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  • Author: Richard Youngs
  • Publication Date: 11-2002
  • Content Type: Working Paper
  • Institution: Centre for European Policy Studies
  • Abstract: Democracy should be conceived as an important element of European strategic policy towards North Africa and the Middle East, but the complex prerequisites to its stability- enhancing potentiality also recognised. While EU policy has come to incorporate such a perspective, its approach to democracy promotion in the Arab-Muslim world has remained tentative and nebulous in its conceptualisation of how stable and sustainable political change can best be encouraged. A summary of European democracy and human rights aid projects reveals the notable extent to which these have expanded, but also raises concerns over imbalances in the profile of EU political aid. In sum, this calls for a number of changes to EU policy that broaden the understanding of how different levels of policy instruments can dovetail together in a more comprehensive and sophisticated approach to democracy promotion.
  • Topic: Democratization
  • Political Geography: Middle East, Arabia, North Africa
  • Author: Leonor Coutinho
  • Publication Date: 10-2002
  • Content Type: Working Paper
  • Institution: Centre for European Policy Studies
  • Abstract: This paper analyses alternative monetary policy rules for the ECB, using a two "country" model of the euro area and the US, that assumes monopolistic competition, sticky prices and optimizing agents. The alternative rules analyzed for the ECB are ranked by their ability to stabilize consumption, output, and inflation and maximize consumers' welfare. The analysis contributes toward understanding the trade-offs faced by policymakers in open economies and provides some support for the current design of the ECB's operational framework. The results suggest that stabilizing money-growth, in addition to inflation, gives an additional degree of freedom to stabilize output. Although price stability is likely to remain the primary objective of the ECB, monetary policy must "without prejudice of price stability (...) support the general economic policies in the Community..." (Article 2). Hence monitoring money, under certain assumptions about the shocks hitting the economy, may deliver a better outcome in terms of output stabilization which should allow the ECB to fulfill its secondary but nonetheless important commitment.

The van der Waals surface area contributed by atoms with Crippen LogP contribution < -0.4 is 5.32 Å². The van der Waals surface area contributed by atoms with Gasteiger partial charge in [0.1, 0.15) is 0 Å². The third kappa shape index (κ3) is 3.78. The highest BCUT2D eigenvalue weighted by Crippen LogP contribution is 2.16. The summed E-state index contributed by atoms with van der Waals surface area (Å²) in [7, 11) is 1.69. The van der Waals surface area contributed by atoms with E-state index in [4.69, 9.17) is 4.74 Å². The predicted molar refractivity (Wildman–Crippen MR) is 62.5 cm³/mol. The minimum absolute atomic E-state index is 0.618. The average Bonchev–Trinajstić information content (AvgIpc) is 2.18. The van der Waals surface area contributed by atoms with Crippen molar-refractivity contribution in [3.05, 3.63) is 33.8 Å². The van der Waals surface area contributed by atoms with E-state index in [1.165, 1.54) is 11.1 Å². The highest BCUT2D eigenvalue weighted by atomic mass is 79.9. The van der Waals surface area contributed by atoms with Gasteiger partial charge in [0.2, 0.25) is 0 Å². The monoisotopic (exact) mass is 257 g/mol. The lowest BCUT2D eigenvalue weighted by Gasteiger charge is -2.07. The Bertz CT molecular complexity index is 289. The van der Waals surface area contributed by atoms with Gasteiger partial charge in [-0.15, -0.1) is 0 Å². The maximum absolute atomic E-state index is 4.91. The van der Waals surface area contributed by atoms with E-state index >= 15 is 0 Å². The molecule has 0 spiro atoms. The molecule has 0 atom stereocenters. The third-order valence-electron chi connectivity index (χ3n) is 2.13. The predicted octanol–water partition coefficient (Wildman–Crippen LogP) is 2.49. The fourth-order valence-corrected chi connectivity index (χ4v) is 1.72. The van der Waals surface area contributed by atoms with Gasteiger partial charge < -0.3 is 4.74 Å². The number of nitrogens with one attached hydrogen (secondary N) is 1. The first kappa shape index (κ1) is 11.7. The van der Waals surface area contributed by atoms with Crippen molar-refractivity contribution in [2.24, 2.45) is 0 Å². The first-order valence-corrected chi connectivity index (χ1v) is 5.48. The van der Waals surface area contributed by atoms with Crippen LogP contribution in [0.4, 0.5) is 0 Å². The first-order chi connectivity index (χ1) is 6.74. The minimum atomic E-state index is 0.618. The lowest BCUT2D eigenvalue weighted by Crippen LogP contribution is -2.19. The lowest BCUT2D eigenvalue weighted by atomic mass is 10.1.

• Topic: Economics, Government, International Trade and Finance
  • Political Geography: United States
  • Author: Roberto Perotti
  • Publication Date: 10-2002
  • Content Type: Working Paper
  • Institution: Centre for European Policy Studies
  • Abstract: This paper studies the effects of fiscal policy on GDP, prices and interest rates in 5 OECD countries, using a structural Vector Autoregression approach. Its main results can be summarized as follows:1 ) The estimated effects of fiscal policy on GDP tend to be small: positive government spending multipliers larger than 1 tend to be the exception; 2) The effects of fiscal policy on GDP and its components have become substantially weaker over time; 3) Under plausible values of the price elasticity, government spending has positive effects on the price level, although usually small; 4) Government spending shocks have significant effects on the nominal and real short interest rate, but of varying signs; 5) In the post-1980 period, net tax shocks have positive short run effects on the nominal interest rate, and typically negative or zero effects on prices; 6) The US is an outlier in many dimensions; responses to fiscal shocks estimated on US data are often not representative of the average OECD country included in this sample.
  • Topic: Economics, Government
  • Political Geography: United States, Europe
  • Author: Carlos Santiso
  • Publication Date: 10-2002
  • Content Type: Working Paper
  • Institution: Centre for European Policy Studies
  • Abstract: Should European Union (EU) member states 're-nationalise' foreign aid? Considering the dismal record of the aid managed by the European Commission, this is a legitimate question that European leaders nevertheless seem unwilling to address seriously. Like in America, there is heightened debate across Europe on the purpose of the aid it provides to developing countries. The current debates on poverty reduction, debt relief and, more broadly, the effectiveness of development assistance have brought renewed light on foreign aid.
  • Topic: Foreign Policy, Development, Economics
  • Political Geography: America, Europe
  • Author: Paul Brenton
  • Publication Date: 10-2002